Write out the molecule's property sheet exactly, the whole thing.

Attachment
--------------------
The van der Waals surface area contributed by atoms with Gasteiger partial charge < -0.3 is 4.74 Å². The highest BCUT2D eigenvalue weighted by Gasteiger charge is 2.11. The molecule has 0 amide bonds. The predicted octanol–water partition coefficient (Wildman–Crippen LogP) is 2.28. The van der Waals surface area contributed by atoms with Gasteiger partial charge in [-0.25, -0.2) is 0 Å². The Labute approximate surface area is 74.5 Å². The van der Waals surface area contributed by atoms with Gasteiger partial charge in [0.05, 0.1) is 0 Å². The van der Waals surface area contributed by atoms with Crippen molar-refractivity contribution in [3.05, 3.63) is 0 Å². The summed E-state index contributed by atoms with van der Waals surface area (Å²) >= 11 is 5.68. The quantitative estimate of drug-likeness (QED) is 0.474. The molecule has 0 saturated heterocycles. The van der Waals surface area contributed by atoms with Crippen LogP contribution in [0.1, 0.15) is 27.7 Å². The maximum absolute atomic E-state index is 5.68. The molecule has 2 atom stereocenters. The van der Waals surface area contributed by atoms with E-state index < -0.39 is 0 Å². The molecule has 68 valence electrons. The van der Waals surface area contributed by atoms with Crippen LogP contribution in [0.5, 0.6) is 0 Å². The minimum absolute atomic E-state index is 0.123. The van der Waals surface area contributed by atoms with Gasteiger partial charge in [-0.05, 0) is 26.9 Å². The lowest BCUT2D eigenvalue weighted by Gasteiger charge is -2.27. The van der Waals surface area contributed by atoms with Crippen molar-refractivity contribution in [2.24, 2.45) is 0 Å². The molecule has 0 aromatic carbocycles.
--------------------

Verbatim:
The van der Waals surface area contributed by atoms with Gasteiger partial charge < -0.3 is 4.74 Å². The highest BCUT2D eigenvalue weighted by Gasteiger charge is 2.11. The molecule has 0 amide bonds. The predicted octanol–water partition coefficient (Wildman–Crippen LogP) is 2.28. The van der Waals surface area contributed by atoms with Gasteiger partial charge in [-0.25, -0.2) is 0 Å². The Labute approximate surface area is 74.5 Å². The van der Waals surface area contributed by atoms with Gasteiger partial charge in [0.05, 0.1) is 0 Å². The van der Waals surface area contributed by atoms with Crippen molar-refractivity contribution in [3.05, 3.63) is 0 Å². The summed E-state index contributed by atoms with van der Waals surface area (Å²) >= 11 is 5.68. The quantitative estimate of drug-likeness (QED) is 0.474. The molecule has 0 saturated heterocycles. The van der Waals surface area contributed by atoms with Crippen LogP contribution in [0.1, 0.15) is 27.7 Å². The maximum absolute atomic E-state index is 5.68. The molecule has 2 atom stereocenters. The van der Waals surface area contributed by atoms with E-state index < -0.39 is 0 Å². The molecule has 68 valence electrons. The van der Waals surface area contributed by atoms with Crippen LogP contribution in [0.5, 0.6) is 0 Å². The minimum absolute atomic E-state index is 0.123. The van der Waals surface area contributed by atoms with Gasteiger partial charge in [-0.05, 0) is 26.9 Å². The lowest BCUT2D eigenvalue weighted by Gasteiger charge is -2.27. The van der Waals surface area contributed by atoms with Crippen molar-refractivity contribution in [2.24, 2.45) is 0 Å². The molecule has 0 aromatic carbocycles.